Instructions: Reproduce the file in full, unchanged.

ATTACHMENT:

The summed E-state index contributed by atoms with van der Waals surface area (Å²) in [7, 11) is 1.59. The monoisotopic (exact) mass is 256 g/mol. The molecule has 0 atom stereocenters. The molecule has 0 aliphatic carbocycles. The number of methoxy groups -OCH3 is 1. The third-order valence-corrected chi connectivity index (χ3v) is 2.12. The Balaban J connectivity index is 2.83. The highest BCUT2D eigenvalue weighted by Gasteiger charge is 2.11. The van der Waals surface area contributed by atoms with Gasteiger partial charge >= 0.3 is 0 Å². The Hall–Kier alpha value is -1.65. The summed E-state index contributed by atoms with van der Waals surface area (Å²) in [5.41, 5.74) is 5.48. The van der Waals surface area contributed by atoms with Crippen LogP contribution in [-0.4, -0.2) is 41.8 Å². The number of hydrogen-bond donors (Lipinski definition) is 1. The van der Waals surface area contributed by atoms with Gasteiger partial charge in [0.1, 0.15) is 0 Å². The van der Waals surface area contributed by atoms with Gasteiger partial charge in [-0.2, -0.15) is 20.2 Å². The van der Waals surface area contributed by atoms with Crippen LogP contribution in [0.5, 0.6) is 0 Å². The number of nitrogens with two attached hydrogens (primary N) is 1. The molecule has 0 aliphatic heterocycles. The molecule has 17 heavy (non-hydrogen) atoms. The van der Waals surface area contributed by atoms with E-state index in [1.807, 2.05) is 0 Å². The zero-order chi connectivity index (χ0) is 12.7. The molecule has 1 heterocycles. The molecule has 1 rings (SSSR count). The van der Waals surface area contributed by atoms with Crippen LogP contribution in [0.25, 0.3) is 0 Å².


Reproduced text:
The summed E-state index contributed by atoms with van der Waals surface area (Å²) in [7, 11) is 1.59. The monoisotopic (exact) mass is 256 g/mol. The molecule has 0 atom stereocenters. The molecule has 0 aliphatic carbocycles. The number of methoxy groups -OCH3 is 1. The third-order valence-corrected chi connectivity index (χ3v) is 2.12. The Balaban J connectivity index is 2.83. The highest BCUT2D eigenvalue weighted by Gasteiger charge is 2.11. The van der Waals surface area contributed by atoms with Gasteiger partial charge >= 0.3 is 0 Å². The Hall–Kier alpha value is -1.65. The summed E-state index contributed by atoms with van der Waals surface area (Å²) in [5.41, 5.74) is 5.48. The van der Waals surface area contributed by atoms with Crippen LogP contribution in [-0.4, -0.2) is 41.8 Å². The number of hydrogen-bond donors (Lipinski definition) is 1. The van der Waals surface area contributed by atoms with Gasteiger partial charge in [0.1, 0.15) is 0 Å². The van der Waals surface area contributed by atoms with Gasteiger partial charge in [-0.2, -0.15) is 20.2 Å². The van der Waals surface area contributed by atoms with Crippen LogP contribution in [0.5, 0.6) is 0 Å². The number of nitrogens with two attached hydrogens (primary N) is 1. The molecule has 0 aliphatic heterocycles. The molecule has 17 heavy (non-hydrogen) atoms. The van der Waals surface area contributed by atoms with E-state index in [1.807, 2.05) is 0 Å². The zero-order chi connectivity index (χ0) is 12.7. The molecule has 1 heterocycles. The molecule has 1 rings (SSSR count). The van der Waals surface area contributed by atoms with Crippen LogP contribution in [0.25, 0.3) is 0 Å².